It was at Imperial that computational neuroscience caught the attention of Rufus Mitchell-Heggs (MRes Neurotechnology 2019).

Encountering scientists from many different backgrounds across both his academic and extracurricular life at the College, Rufus was able to explore his range of interests here and grew determined to balance a demanding course with a selection of side projects.

Two years after graduating Rufus is as self-disciplined today as he was as a student, and will soon be rowing 3,000 miles from the Canary Islands to the Caribbean across the Atlantic Ocean as part of a sustainability awareness campaign with four fellow ‘Enginoars’. Rufus will be training for the expedition all whilst working towards his PhD in Neurotechnology, after which he hopes to pursue a career in AI and Neuroscience.

What did you learn during your time at Imperial, in class or out?

Studying at Imperial helped me to discover a new and uncompromising drive. Imperial taught me to explore my limits, refine my passions and to seize each opportunity to learn and grow.

Can you tell us about your studies at Imperial?

Beginning with a strong foundation in molecular and cellular biology, I quickly found myself gravitating towards computational biochemistry. Finally, through the refinement of my passions and using my acquired strengths in statistics and coding, I discovered my niche in computational neuroscience.

Who did you find inspiring at Imperial and why?

Professor Simon Schultz for inspiring others to explore the unknown.

What is your fondest memory of your time here?

Competing for Imperial College in the 2016 SensUs biosensor competition. For me, this was one of the finest examples of mentorship, interdisciplinary teamwork, and entrepreneurial spirit. Over the intense nine month project I had the pleasure of working with a team of mathematicians, physicists, chemists, biochemists, and bioengineers, as we all discovered our strengths and learnt how we fit into a team dynamic.

What is your favourite place at Imperial and why?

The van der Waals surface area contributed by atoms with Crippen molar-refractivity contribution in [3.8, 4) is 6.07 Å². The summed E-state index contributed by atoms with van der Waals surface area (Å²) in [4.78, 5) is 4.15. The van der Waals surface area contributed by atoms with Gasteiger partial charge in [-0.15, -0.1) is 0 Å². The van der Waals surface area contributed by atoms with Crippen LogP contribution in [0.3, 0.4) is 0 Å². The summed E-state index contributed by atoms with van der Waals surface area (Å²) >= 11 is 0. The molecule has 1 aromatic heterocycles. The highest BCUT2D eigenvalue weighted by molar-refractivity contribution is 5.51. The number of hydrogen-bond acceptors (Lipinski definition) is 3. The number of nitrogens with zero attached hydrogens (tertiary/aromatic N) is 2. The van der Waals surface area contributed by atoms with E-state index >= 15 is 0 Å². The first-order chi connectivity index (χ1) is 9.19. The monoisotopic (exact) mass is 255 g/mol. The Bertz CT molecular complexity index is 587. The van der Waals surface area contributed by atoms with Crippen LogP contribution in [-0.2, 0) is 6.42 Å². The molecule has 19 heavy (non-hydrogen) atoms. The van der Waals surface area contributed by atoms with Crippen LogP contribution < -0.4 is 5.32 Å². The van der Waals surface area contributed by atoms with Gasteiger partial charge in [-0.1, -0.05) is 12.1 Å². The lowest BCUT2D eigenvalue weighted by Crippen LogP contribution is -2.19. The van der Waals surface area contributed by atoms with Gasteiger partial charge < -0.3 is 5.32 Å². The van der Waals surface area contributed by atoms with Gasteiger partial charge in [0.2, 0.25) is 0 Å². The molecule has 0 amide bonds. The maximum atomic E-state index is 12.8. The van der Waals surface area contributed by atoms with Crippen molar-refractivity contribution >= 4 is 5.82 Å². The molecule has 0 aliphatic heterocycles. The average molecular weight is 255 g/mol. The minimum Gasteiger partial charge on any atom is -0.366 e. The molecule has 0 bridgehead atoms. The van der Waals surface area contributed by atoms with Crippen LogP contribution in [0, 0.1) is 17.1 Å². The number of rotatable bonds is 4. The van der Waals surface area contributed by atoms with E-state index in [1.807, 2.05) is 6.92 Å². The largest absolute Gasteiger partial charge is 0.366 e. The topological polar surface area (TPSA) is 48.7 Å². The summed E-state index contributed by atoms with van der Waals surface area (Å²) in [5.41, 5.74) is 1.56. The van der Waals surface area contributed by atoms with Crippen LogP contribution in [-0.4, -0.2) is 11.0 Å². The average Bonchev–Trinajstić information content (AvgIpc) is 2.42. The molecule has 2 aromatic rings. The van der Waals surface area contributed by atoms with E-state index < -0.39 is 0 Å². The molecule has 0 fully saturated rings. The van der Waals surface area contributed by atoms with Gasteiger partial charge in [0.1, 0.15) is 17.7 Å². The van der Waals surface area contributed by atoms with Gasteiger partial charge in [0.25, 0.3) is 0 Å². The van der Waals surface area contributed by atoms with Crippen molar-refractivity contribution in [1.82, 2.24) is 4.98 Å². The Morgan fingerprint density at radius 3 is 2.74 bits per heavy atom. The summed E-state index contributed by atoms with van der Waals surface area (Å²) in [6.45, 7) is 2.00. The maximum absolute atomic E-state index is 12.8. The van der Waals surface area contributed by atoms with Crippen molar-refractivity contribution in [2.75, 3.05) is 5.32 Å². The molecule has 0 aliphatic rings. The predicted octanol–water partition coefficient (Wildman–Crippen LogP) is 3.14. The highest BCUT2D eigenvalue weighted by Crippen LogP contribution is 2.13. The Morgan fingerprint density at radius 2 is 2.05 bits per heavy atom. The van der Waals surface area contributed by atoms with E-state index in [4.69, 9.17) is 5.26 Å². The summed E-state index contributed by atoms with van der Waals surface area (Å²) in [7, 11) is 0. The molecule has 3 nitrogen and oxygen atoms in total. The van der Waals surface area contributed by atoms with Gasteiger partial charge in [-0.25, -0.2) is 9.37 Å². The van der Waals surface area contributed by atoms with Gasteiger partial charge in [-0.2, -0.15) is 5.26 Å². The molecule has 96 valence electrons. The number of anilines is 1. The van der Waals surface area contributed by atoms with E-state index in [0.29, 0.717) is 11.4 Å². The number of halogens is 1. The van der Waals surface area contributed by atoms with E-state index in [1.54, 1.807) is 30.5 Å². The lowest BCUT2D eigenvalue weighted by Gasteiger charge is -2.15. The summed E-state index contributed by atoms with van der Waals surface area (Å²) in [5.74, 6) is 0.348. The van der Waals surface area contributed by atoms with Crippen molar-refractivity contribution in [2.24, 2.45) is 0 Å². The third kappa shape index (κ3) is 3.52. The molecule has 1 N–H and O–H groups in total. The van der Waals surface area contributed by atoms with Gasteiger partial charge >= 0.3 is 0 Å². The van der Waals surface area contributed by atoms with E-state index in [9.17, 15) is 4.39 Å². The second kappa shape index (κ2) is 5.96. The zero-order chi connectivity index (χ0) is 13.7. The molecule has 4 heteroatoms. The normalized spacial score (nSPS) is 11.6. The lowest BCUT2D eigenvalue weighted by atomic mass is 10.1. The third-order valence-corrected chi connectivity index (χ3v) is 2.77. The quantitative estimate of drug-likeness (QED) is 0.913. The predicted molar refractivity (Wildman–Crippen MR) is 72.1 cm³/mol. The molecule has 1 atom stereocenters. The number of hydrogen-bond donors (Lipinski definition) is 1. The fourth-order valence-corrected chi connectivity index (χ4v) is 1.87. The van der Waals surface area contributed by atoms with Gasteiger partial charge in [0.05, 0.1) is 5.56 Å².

Exhibition Road - the walk to Imperial’s front entrance from South Kensington. Passing by the grand Natural History Museum and the Science Museum was a daily reminder of the giants whose shoulders we stand upon. Knowing what has been discovered pushes you to think what can still be discovered.

Tell us a bit about the work you’re doing now.

In December 2022 I will lead four engineers on an expedition to row unsupported across the Atlantic Ocean. Our team, known as the ‘Enginoars’, will row 3,000 miles from La Gomera (in the Canary Islands) to Antigua, following a strict two hours on, two hours off schedule for up to 60 days.

We are working with Engineers Without Borders (EwB) to run a sustainability awareness campaign. To date, this has involved running STEM talks with university students, judging the international student design challenge and running a plastic capturing project, based in Nepal. 

Alongside this project I am currently working towards a PhD in Neurotechnology in a collaboration between Imperial and the University of Edinburgh. My PhD uses statistical techniques to investigate how healthy and diseased brains encode spatial navigation and social decision-making. Using rat models and progressive technologies in neural imaging, we obtain live insights into the neural population activity encoding these behaviours.

How has what you learnt at Imperial helped you in your career so far?

Time management - amidst my courses I was always involved in Imperial’s extracurricular activities. These included being President of Erasmus Club and building a biosensor as part of Imperial’s international SensUs team. Balancing these activities with complex course material forced me to become more disciplined and efficient with my time. Today, these skills have been crucial in enabling me to balance my PhD and the Atlantic campaign!

What have been your career highlights and lowlights?

Highlights include purchasing and visiting our R45 Elite Ocean rowing boat. After a year of weekly Zoom meetings, brand building and virtual talks - physically being together as a team and reaching out to touch our boat was the first moment our campaign started to feel real.

Lowlights might include working as a team separated by borders. With one Enginoar in Norway, one sailing the seas and two based in the UK, weekly Zoom meetings have been both our curse and salvation.

What does a typical day look like for you now?

As a principle, I aim to compartmentalize my PhD and the Atlantic campaign. This looks like pure PhD focus during the day and Atlantic campaign training and work during the evenings and weekends.

What are your plans for the future?

Following the completion of my PhD and Atlantic row, I am seeking to join an AI start-up, combining my passions, skills, and drive into a single goal.

What would be your advice for current students?

Discover your limits - they’re further than you think.

What makes you proud to be an Imperial alumnus?

Being so connected to some of the world’s most driven and passionate researchers.

What one word or phrase would you use to describe Imperial alumni?


Do you have a favourite quote or saying?

You have power over your mind - not outside events. Realize this, and you will find strength.

Where can we follow the journey of the Enginoars?

This is our official website

We are also on LinkedIn, Instagram, Facebook, and Twitter!

Three of the four Enginoars standing with oars outside a boating station
Three of the four Enginoars - Rufus is on the far left